Tuesday, June 5, 2012

Public accountability meet shares experiences

Government officials and civil society representatives from Bangladesh, Nepal and Pakistan are meeting in Kathmandu to share their experiences on public participation and accountability in the budget process.
The forum — organised by World Bank Institute (WBI), the Programme for Accountability in Nepal (PRAN) and the Affiliated Network for Social Accountability-South Asia (ANSA-SAR) started yesterday and concludes tomorrow.
"The World Bank has embarked on an ambitious Openness Agenda," said World Bank Country Manager for Nepal Tahseen Sayed.
"Transparency, accountability and citizen participation are all central to the citizen-oriented approach,” she said, adding that the World Bank realises that one of the best things that can be provided to the beneficiaries of development interventions is easy-to-use data and access to information from across the globe. "We now clearly understand that open access to data and information empowers citizen, advocacy groups and their governments and their policy makers, to make better-informed judgments."
It allows governments and citizens to monitor implementation progress and track development results more accurately,” she added.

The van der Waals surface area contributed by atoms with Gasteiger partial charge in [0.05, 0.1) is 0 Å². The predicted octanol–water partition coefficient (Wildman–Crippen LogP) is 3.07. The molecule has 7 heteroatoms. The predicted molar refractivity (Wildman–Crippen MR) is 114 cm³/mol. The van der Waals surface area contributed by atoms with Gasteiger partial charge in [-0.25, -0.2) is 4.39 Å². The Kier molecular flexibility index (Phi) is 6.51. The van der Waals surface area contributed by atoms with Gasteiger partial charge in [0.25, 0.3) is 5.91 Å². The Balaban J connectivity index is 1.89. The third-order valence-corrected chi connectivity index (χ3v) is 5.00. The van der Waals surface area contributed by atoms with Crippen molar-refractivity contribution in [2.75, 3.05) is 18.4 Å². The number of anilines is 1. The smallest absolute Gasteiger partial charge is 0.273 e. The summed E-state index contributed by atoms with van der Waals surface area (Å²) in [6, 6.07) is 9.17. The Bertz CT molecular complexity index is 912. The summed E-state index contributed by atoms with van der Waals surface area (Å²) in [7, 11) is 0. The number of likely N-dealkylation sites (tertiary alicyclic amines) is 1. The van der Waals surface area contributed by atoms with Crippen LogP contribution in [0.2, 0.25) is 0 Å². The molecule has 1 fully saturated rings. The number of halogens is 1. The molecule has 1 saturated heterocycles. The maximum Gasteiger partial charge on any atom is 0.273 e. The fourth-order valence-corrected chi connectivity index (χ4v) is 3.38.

The forum will provide participants with an overview of social accountability approaches and relevant tools for independent budget analysis, expenditure tracking, budget demystification and dissemination, procurement monitoring, and monitoring of service delivery.
It intends to serve as a kick off for devising country level action agenda on greater budget accountability at national and local level.
Stared three years ago, the $3 million Programme for Accountability in Nepal (PRAN) is going to conclude its first phase of programme in October and with the success of the programme, the multi donor trust has shown interest to fund it to continue the efforts of making governments more accountable on public finance and service delivery.
It is expected to help engage the government and community social organisations in the constructive way, apart from making people aware that their money — the public spending — is also their responsibility. The continuous oversight of the budget will help increase its output and expedite and ensure quality service.
The public accountability programme is going on in 20 districts of the country at present, informed programme coordinator of PRAN Richard Holloway.

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